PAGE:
Summit Academy – History through Drama
Last week we had an opportunity to document a little of what’s happening in the Exploring History through Drama residency for 8th graders.
Exploring History through Drama
The level of growth we’ve seen among the middle school students over the course of the past couple of years, during 4-5 residency programs, has exceeded expectations. At the start though, students were reluctant at the new approach and school staff expressed concerns that the students’ concrete thinking would
be a challenge to imagination and improvisation.
But now, class groups are actively learning, taking the floor as characters from history and genuinely enjoying themselves inhabiting scenarios that have shaped American and world history.
“After they completed their first performances and learned what to expect from the process, they really blossomed,” said Hallie Dizdarevic, Lead Artistic Associate with CTC and instructor who’s spent several residencies working in Summit classrooms.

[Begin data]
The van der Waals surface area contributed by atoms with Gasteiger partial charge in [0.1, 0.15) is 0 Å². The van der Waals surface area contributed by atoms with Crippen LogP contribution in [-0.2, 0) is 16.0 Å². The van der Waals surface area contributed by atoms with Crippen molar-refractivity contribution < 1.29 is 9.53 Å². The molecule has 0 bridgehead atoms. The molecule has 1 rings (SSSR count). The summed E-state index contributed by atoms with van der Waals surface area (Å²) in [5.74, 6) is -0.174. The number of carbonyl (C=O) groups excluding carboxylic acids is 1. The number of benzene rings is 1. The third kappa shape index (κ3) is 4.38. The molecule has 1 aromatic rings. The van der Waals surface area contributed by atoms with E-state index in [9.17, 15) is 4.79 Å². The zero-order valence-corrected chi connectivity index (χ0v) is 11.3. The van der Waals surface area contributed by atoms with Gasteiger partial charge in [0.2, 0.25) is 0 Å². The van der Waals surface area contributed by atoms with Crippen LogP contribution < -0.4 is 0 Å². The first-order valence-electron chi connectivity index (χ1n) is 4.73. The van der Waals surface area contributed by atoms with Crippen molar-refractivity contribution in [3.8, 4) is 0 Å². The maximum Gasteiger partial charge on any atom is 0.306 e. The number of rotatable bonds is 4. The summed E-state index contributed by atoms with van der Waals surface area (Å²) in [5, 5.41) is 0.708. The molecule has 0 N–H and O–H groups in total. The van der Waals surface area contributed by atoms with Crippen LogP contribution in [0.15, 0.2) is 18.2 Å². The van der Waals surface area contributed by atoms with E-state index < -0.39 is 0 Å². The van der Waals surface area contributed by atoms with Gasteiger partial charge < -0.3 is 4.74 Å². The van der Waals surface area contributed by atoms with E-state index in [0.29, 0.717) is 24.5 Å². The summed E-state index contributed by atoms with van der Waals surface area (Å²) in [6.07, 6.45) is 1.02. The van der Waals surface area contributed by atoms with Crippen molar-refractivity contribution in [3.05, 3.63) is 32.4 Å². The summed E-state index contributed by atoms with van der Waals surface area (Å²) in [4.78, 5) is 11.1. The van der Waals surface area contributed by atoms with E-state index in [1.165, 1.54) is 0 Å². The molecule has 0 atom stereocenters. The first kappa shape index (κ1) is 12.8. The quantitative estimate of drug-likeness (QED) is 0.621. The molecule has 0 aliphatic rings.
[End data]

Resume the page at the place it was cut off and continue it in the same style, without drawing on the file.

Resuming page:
“Students who, last year, could only repeat lines whispered to them, are now improvising with no help at all. They are providing colorful details to their scenes with giant smiles and loud voices,” said Dizdarevic. “During our most recent residency one class even chose to skip their recess so that they could rehearse their play instead!”
Mr. Bryant, a middle grades teacher at Summit, sent CTC recent media clips from current events that tie back directly to the antebellum history his students are learning. “What your team is doing is not only relevant but it is so important to students who are not auditory learners! So many of our students struggle to learn by listening but learn quickly when they role play or act out the subject.”
“I love that the students are excited to see us when we enter the building,” said Meg Caudill, Artistic Associate with CTC. “At the beginning of last year, there were some students who were initially hesitant about the programming, but now that we’ve visited on multiple occasions, they know what to expect and often ask us, ‘When are you coming back to OUR classroom?'”
“They’ve developed a sense of trust with their classmates and you see that when they perform their scenes,” said Caudill. “They cheer for each other and are willing to jump in and do whatever is needed to make sure the scene goes well. One student in particular has grown from being too shy to speak in his scene to stepping up to leading the group in his performance.”
“It’s been amazing to see them come out of their shells and enjoy getting to perform with their peers.”